© New York Open/Alex Smith

Kevin Anderson defeats Sam Querrey to win the New York Open, claiming his first tour-level title since 2015.

Anderson Back In The Winners' Circle

South African earns his fourth ATP World Tour title

It has been a long time coming for Kevin Anderson. The South African had not won a title since 2015 Winston-Salem, and a slew of injuries forced his ATP Ranking down to as low as No. 80 last January.

But five months after advancing to his first Grand Slam final at the US Open, Anderson added a fourth tour-level title to his collection, defeating second seed Sam Querrey 4-6, 6-3, 7-6(1) to win the inaugural New York Open on Sunday.

"Tennis is a tough sport. You play three, four, five matches sometimes to get to the final and if it doesn’t go your way, it’s pretty tough to deal with even though you’ve had a great week,” Anderson said. "I’ve been to quite a few finals. It really means a lot to me to get through today.”

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Thanks to his performance this week, the 31-year-old will move to a career-best No. 9 in the ATP Rankings on Monday. The inaugural final in New York was the first ATP World Tour championship match to go to a deciding tie-break since The Queen’s Club Championships last year (Lopez d. Cilic).

If there was any time Anderson would show his nerves having lost his past three tour-level finals (2017 Washington, 2017 US Open, 2018 Pune), it would have been in the third-set tie-break — his third of the week. But the right-hander won the first six points of the tie-break and took his second match point with a stunning forehand passing shot. 

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"One of the big goals I had for this year was to try to be a bit more successful in that final stage," Anderson said. "It feels great to come through and get today’s win. It gives me a lot of confidence for the year."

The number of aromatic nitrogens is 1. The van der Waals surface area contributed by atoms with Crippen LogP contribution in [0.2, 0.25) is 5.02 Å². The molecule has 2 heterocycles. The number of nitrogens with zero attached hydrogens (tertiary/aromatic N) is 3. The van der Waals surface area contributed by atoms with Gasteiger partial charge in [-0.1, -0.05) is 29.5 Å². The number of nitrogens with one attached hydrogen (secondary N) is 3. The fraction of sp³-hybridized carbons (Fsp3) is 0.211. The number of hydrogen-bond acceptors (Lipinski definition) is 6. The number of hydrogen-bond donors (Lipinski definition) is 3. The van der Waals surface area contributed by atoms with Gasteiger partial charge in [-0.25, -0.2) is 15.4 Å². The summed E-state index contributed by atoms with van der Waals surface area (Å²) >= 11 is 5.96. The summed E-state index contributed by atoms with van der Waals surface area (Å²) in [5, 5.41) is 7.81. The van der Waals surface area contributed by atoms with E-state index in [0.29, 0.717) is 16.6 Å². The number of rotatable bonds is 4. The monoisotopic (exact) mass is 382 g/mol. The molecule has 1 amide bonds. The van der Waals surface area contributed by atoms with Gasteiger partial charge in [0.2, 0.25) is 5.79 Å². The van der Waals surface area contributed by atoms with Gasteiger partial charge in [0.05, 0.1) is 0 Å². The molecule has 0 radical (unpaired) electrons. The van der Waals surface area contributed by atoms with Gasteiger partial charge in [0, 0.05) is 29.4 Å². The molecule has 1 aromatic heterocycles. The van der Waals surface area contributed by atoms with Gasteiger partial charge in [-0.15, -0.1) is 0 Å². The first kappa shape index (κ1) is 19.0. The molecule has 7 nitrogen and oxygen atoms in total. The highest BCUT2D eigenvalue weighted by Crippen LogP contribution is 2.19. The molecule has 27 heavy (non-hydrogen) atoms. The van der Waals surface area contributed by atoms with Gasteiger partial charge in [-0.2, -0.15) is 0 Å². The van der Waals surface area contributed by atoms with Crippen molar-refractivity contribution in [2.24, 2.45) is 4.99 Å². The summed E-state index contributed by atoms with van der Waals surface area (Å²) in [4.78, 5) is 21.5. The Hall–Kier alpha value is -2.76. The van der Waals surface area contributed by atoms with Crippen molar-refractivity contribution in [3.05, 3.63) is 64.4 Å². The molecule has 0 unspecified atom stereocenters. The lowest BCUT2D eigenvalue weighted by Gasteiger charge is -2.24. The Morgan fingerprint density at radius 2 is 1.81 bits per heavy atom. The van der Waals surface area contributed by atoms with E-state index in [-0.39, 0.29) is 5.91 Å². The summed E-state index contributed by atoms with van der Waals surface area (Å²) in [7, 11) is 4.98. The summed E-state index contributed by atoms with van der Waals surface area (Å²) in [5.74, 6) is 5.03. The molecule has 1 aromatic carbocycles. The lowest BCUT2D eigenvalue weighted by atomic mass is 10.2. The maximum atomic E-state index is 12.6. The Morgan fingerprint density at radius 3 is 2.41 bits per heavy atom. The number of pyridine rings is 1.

Anderson, who needed three sets in all four of his matches in New York, earns 250 ATP Rankings points and $119,250. Querrey takes home 150 points and $62,805 for his runner-up finish.



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It was an atypical final for two of the biggest servers on the ATP World Tour. Querrey entered the match having been broken just once in the tournament, while Anderson had lost his serve only three times. But each player broke three times in the first two sets alone to send the final to a decider. The final set went closer to the expected script, with each player holding serve throughout to force the tie-break, in which the South African was the steadier player.

"[It was] a couple points here and there," Querrey said. "The way he plays it doesn’t let you play that much because he goes so much, so you don’t really get that comfortable out there. But it could have gone either way."

Anderson, who hit 16 aces in the match, knotted the pair's FedEx ATP Head2Head series at 8-8. It was their first meeting in a final since their first match at 2008 Las Vegas, where Querrey won the first of his 10 ATP World Tour titles.

Did You Know?
Anderson has previously spent a single week in the Top 10 of the ATP Rankings, in October 2015. He will climb to a career-best No. 9 on Monday.